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WHO chief Temper earlier said, it is a long way from declaring Covid over

The head of the World Health Organization on Thursday scaled back his claim that the end of the Covid-19 pandemic is near, warning that declaring a crisis is “still a long way off”.

Last week, Tedros Adhanom Ghebreyesus told reporters that the world “has never been in a better position to end the epidemic… the end is in sight.” And US President Joe Biden went further in an interview broadcast on Sunday, declaring that the pandemic is “over” in the US.

But speaking to the media from the sidelines of the UN General Session in New York on Thursday, Tedros appeared less upbeat, clarifying that “seeing the end does not mean we are at the end”. He reiterated that the world was in the best position to end the pandemic, with weekly deaths continuing to decline – and now only 10 percent of what they peaked in January 2021.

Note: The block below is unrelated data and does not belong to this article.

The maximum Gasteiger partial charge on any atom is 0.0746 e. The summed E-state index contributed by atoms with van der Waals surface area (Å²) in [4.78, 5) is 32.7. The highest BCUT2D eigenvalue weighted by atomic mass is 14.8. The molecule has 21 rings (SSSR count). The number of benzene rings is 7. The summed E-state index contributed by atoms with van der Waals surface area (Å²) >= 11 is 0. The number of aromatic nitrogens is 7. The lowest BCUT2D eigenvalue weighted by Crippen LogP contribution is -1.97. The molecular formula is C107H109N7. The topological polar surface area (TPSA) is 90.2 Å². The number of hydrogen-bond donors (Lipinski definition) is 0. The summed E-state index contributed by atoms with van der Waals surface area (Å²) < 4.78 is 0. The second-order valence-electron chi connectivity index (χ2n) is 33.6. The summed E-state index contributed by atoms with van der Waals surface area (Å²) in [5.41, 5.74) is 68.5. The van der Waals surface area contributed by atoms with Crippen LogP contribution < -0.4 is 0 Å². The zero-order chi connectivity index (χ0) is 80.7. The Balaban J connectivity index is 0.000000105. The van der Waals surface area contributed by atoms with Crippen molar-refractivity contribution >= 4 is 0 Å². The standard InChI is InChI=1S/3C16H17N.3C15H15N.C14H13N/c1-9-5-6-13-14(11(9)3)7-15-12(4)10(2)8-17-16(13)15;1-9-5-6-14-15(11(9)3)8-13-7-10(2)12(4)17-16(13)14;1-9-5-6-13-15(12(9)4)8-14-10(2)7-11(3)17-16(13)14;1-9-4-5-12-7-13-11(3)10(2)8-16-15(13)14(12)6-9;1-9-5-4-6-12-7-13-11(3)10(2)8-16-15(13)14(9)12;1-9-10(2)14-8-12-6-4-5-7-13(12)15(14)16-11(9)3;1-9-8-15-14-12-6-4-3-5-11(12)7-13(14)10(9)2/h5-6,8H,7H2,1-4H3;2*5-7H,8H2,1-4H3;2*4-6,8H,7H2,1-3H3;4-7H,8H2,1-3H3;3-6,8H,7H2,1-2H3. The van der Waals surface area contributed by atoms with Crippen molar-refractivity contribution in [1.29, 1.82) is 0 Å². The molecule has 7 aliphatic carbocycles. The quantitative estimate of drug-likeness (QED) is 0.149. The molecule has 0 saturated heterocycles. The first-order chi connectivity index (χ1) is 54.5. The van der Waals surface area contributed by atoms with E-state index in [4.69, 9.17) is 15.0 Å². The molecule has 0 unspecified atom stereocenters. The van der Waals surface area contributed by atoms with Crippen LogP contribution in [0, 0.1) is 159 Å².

Tedros noted that two-thirds of the world’s population has been vaccinated, including three-quarters of health workers and the elderly. “We’ve spent two and a half years in a long, dark tunnel and we’re starting to see a glimmer of light at the end of that tunnel,” he said.

But, he stressed, “It’s still far, and the tunnel is still dark, with many obstacles that could trip us up if we’re not careful.” “We’re still in the tunnel.”

In its latest epidemiological update, the WHO said more than 9,800 deaths were reported last week, 17 percent less than a week earlier, when 3.2 million new cases were reported. The UN health agency has warned that the drop in reported cases is deceptive, as many countries have stopped testing and may not detect less severe cases.

WHO’s technical lead for Covid, Maria van Kerkhove, said the virus was still “circulating at an intense level” although the situation varied in different countries. But he noted that the world has the necessary tools to curb the spread.

“Our aim is to end the state of emergency in all countries. And we will continue to do so until we reach that goal,” he said.

Since the start of the pandemic, the WHO has tallied more than 609 million cases and about 6.5 million deaths, although the true number is believed to be considerably higher. A WHO study published in May estimated that 17 million people could die from Covid in 2020 and 2021, based on the excess deaths seen in different countries during the pandemic.

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